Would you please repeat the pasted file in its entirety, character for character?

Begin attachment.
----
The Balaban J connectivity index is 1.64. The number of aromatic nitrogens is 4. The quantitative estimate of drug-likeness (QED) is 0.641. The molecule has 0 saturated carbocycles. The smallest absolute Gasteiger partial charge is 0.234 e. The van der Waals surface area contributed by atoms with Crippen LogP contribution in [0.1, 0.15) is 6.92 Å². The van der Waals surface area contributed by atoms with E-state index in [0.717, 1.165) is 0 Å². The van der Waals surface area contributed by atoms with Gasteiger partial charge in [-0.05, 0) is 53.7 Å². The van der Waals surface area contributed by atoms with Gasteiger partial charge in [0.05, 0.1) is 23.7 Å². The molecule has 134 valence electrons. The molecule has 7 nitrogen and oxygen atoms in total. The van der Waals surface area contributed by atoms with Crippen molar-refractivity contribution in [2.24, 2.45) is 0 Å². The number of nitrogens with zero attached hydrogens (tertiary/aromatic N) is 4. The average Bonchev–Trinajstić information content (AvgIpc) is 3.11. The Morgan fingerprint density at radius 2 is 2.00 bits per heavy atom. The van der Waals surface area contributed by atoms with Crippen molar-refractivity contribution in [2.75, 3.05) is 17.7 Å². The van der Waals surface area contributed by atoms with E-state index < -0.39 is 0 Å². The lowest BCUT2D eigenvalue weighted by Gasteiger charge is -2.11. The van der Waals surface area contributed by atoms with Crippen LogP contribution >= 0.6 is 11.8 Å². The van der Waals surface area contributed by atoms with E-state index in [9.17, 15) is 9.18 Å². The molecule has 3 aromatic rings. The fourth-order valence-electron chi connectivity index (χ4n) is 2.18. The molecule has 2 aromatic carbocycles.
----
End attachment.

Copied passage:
The Balaban J connectivity index is 1.64. The number of aromatic nitrogens is 4. The quantitative estimate of drug-likeness (QED) is 0.641. The molecule has 0 saturated carbocycles. The smallest absolute Gasteiger partial charge is 0.234 e. The van der Waals surface area contributed by atoms with Crippen LogP contribution in [0.1, 0.15) is 6.92 Å². The van der Waals surface area contributed by atoms with E-state index in [0.717, 1.165) is 0 Å². The van der Waals surface area contributed by atoms with Gasteiger partial charge in [-0.05, 0) is 53.7 Å². The van der Waals surface area contributed by atoms with Gasteiger partial charge in [0.05, 0.1) is 23.7 Å². The molecule has 134 valence electrons. The molecule has 7 nitrogen and oxygen atoms in total. The van der Waals surface area contributed by atoms with Crippen molar-refractivity contribution in [2.24, 2.45) is 0 Å². The number of nitrogens with zero attached hydrogens (tertiary/aromatic N) is 4. The average Bonchev–Trinajstić information content (AvgIpc) is 3.11. The Morgan fingerprint density at radius 2 is 2.00 bits per heavy atom. The van der Waals surface area contributed by atoms with Crippen molar-refractivity contribution in [2.75, 3.05) is 17.7 Å². The van der Waals surface area contributed by atoms with E-state index < -0.39 is 0 Å². The lowest BCUT2D eigenvalue weighted by Gasteiger charge is -2.11. The van der Waals surface area contributed by atoms with Crippen LogP contribution >= 0.6 is 11.8 Å². The van der Waals surface area contributed by atoms with E-state index in [9.17, 15) is 9.18 Å². The molecule has 3 aromatic rings. The fourth-order valence-electron chi connectivity index (χ4n) is 2.18. The molecule has 2 aromatic carbocycles.